Los Alamos National Laboratory (Los Alamos) generates radioactive and liquid wastes that must be treated before being discharged to the environment. Presently, the liquid wastes are treated in the Radioactive Liquid Waste Treatment Facility (Treatment Facility), which is over 30 years old and in need of repair or replacement. However, there are various ways to satisfy the treatment need. The objective of the audit was to determine whether Los Alamos cost effectively managed its Treatment Facility operations. The audit determined that Los Alamos` treatment costs were significantly higher when compared to similar costs incurred by the private sector. This situation occurred because Los Alamos did not perform a complete analysis of privatization or prepare a {open_quotes}make-or-buy{close_quotes} plan for its treatment operations, although a {open_quotes}make-or-buy{close_quotes} plan requirement was incorporated into the contract in 1996. As a result, Los Alamos may be spending $2.15 million more than necessary each year and could needlessly spend $10.75 million over the next five years to treat its radioactive liquid waste. In addition, Los Alamos has proposed to spend $13 million for a new treatment facility that may not be needed if privatization proves to be a cost effective alternative. We recommended that the Manager, Albuquerque Operations Office (Albuquerque), (1) require Los Alamos to prepare a {open_quotes}make-or-buy{close_quotes} plan for its radioactive liquid waste treatment operations, (2) review the plan for approval, and (3) direct Los Alamos to select the most cost effective method of operations while also considering other factors such as mission support, reliability, and long-term program needs. Albuquerque concurred with the recommendations.

  20. Threatened and Endangered Species Habitat Management Plan for Los Alamos National Laboratory

    SciTech Connect

    Keller, David Charles; Hathcock, Charles Dean

    2015-11-17

    Los Alamos National Laboratory’s (LANL) Threatened and Endangered Species Habitat Management Plan (HMP) fulfills a commitment made to the U.S. Department of Energy (DOE) in the “Final Environmental Impact Statement for the Dual-Axis Radiographic Hydrodynamic Test Facility Mitigation Action Plan” (DOE 1996). The HMP received concurrence from the U.S. Fish and Wildlife Service (USFWS) in 1999 (USFWS consultation numbers 2-22-98-I-336 and 2-22-95-I-108). This 2015 update retains the management guidelines from the 1999 HMP for listed species, updates some descriptive information, and adds the New Mexico Meadow Jumping Mouse (Zapus hudsonius luteus) and Yellow-billed Cuckoo (Coccyzus americanus) which were federally listed in 2014 (Keller 2015: USFWS consultation number 02ENNM00- 2015-I-0538).

  1. NEPA and NHPA- successful decommissioning of historic Manhattan Project properties at Los Alamos National Laboratory, Los Alamos, New Mexico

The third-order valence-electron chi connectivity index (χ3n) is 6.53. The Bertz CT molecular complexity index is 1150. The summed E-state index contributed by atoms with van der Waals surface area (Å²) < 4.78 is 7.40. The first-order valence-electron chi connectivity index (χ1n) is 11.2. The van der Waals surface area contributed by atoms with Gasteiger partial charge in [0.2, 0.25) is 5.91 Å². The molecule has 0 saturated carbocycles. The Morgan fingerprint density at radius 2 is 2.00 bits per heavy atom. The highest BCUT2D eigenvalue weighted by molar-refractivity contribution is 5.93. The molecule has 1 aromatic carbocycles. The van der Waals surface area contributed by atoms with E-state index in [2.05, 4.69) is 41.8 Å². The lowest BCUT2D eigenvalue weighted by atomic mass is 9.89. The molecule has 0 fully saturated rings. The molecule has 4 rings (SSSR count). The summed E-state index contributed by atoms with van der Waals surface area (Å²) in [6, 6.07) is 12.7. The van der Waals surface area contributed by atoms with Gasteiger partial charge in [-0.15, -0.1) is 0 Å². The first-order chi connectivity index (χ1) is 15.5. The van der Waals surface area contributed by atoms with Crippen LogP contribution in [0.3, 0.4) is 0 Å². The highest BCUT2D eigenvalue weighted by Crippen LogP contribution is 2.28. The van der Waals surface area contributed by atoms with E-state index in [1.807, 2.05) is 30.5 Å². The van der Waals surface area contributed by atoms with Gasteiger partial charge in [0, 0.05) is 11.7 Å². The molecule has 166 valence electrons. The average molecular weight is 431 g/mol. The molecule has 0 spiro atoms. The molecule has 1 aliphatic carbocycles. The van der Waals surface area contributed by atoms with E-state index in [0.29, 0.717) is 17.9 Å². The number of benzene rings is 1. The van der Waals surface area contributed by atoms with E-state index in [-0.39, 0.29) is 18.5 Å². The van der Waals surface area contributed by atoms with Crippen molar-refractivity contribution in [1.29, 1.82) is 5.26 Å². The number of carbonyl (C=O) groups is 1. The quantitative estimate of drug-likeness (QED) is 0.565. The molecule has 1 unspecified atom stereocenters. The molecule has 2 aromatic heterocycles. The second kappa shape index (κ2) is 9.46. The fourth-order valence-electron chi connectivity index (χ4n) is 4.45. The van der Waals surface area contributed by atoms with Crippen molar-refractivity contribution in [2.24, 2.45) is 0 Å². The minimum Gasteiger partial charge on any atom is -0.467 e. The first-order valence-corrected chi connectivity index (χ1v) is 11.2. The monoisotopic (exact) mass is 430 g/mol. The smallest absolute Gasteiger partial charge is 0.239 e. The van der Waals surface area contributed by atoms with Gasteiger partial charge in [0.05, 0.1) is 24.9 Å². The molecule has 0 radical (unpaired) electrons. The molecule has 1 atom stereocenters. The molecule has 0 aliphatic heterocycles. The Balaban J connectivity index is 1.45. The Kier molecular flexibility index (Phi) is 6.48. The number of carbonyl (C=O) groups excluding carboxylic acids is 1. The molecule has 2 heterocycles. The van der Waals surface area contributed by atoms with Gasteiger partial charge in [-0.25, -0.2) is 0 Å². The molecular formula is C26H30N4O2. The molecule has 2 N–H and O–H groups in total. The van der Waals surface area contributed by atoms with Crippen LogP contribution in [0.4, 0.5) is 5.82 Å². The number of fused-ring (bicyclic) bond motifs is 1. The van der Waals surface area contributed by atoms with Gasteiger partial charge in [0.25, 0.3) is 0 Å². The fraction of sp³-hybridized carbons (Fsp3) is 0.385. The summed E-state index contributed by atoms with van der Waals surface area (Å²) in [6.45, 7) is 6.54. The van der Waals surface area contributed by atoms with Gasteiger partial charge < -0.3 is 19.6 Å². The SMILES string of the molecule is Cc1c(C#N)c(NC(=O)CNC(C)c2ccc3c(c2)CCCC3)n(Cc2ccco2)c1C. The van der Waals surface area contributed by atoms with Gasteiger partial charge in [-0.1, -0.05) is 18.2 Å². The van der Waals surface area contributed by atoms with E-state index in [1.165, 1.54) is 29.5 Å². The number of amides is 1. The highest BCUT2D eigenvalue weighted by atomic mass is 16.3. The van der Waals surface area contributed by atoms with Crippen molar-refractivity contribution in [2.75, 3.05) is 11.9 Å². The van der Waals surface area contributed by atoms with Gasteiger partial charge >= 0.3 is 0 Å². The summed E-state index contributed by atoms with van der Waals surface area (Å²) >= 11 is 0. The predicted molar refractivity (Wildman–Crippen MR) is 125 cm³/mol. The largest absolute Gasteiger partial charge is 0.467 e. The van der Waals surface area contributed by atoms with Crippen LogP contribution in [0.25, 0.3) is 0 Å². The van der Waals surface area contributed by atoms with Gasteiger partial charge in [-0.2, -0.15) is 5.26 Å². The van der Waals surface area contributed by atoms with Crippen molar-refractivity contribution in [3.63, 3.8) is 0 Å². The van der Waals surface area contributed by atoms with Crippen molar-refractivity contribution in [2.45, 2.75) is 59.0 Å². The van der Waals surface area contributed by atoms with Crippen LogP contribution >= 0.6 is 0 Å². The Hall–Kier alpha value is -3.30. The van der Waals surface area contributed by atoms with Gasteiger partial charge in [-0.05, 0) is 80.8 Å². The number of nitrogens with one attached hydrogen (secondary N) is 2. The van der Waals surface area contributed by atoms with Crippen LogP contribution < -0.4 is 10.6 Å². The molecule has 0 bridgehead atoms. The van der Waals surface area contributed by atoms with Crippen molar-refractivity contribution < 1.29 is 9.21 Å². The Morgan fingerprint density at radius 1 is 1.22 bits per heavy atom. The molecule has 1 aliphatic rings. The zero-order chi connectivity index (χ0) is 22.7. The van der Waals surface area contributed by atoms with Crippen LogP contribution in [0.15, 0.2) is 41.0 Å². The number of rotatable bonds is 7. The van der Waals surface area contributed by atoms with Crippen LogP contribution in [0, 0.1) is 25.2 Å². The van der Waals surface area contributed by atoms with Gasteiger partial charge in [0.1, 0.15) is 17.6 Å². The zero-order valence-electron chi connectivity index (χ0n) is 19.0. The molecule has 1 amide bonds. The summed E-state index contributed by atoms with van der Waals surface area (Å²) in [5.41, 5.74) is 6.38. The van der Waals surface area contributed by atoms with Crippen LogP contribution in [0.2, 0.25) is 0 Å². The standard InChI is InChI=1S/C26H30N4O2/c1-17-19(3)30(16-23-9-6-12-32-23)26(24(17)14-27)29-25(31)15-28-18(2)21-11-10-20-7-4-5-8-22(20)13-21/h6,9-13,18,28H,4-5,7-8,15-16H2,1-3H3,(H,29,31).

SciTech Connect

    McGehee, E.D.; Pendergrass, A.K.

    1997-05-21

    This paper describes experiences at Los Alamos National Laboratory during the process of planning and executing decommissioning and decontamination activities on a number of properties constructed as part of the Manhattan project. Many of these buildings had been abandoned for many years and were in deteriorating condition, in addition to being contaminated with asbestos, lead based paints and high explosive residues. Due to the age and use of the structures they were evaluated against criteria for the National Register of Historic Places. This process is briefly reviewed, along with the results, as well as actions implemented as a result of the condition and safety of the structures. A number of the structures have been decontaminated and demolished. Planning is still ongoing for the renovation of one structure, and the photographic and drawing records of the properties is near completion.

  2. Biological Assessment of the Continued Operation of Los Alamos National Laboratory on Federally Listed Threatened and Endangered Species

    SciTech Connect

    Hansen, Leslie A.

    2006-09-19

    This biological assessment considers the effects of continuing to operate Los Alamos National Laboratory on Federally listed threatened or endangered species, based on current and future operations identified in the 2006 Site-wide Environmental Impact Statement for the Continued Operation of Los Alamos National Laboratory (SWEIS; DOE In Prep.). We reviewed 40 projects analyzed in the SWEIS as well as two aspects on ongoing operations to determine if these actions had the potential to affect Federally listed species. Eighteen projects that had not already received U.S. Fish and Wildlife Service (USFWS) consultation and concurrence, as well as the two aspects of ongoing operations, ecological risk from legacy contaminants and the Outfall Reduction Project, were determined to have the potential to affect threatened or endangered species. Cumulative impacts were also analyzed.